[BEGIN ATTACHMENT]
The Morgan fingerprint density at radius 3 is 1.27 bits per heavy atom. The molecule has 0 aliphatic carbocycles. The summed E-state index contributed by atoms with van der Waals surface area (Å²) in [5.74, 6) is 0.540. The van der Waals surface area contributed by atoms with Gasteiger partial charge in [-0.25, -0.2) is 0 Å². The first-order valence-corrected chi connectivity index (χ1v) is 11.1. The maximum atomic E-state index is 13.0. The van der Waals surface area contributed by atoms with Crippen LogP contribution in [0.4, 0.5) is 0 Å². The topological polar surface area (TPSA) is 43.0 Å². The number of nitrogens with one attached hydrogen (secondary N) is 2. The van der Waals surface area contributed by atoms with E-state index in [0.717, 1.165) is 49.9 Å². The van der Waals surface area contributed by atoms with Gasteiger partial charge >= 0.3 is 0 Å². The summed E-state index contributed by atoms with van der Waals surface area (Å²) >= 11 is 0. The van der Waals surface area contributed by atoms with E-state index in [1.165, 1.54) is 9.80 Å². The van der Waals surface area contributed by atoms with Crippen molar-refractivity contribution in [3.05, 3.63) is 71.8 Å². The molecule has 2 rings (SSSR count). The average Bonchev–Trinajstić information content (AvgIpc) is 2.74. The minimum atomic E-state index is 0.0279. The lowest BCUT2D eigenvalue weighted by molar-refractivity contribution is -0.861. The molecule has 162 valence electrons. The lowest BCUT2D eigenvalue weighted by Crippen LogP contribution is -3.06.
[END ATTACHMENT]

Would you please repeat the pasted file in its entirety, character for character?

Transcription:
The Morgan fingerprint density at radius 3 is 1.27 bits per heavy atom. The molecule has 0 aliphatic carbocycles. The summed E-state index contributed by atoms with van der Waals surface area (Å²) in [5.74, 6) is 0.540. The van der Waals surface area contributed by atoms with Gasteiger partial charge in [-0.25, -0.2) is 0 Å². The first-order valence-corrected chi connectivity index (χ1v) is 11.1. The maximum atomic E-state index is 13.0. The van der Waals surface area contributed by atoms with Crippen LogP contribution in [0.4, 0.5) is 0 Å². The topological polar surface area (TPSA) is 43.0 Å². The number of nitrogens with one attached hydrogen (secondary N) is 2. The van der Waals surface area contributed by atoms with E-state index in [0.717, 1.165) is 49.9 Å². The van der Waals surface area contributed by atoms with Gasteiger partial charge >= 0.3 is 0 Å². The summed E-state index contributed by atoms with van der Waals surface area (Å²) >= 11 is 0. The van der Waals surface area contributed by atoms with E-state index in [1.165, 1.54) is 9.80 Å². The van der Waals surface area contributed by atoms with Crippen molar-refractivity contribution in [3.05, 3.63) is 71.8 Å². The molecule has 2 rings (SSSR count). The average Bonchev–Trinajstić information content (AvgIpc) is 2.74. The minimum atomic E-state index is 0.0279. The lowest BCUT2D eigenvalue weighted by molar-refractivity contribution is -0.861. The molecule has 162 valence electrons. The lowest BCUT2D eigenvalue weighted by Crippen LogP contribution is -3.06.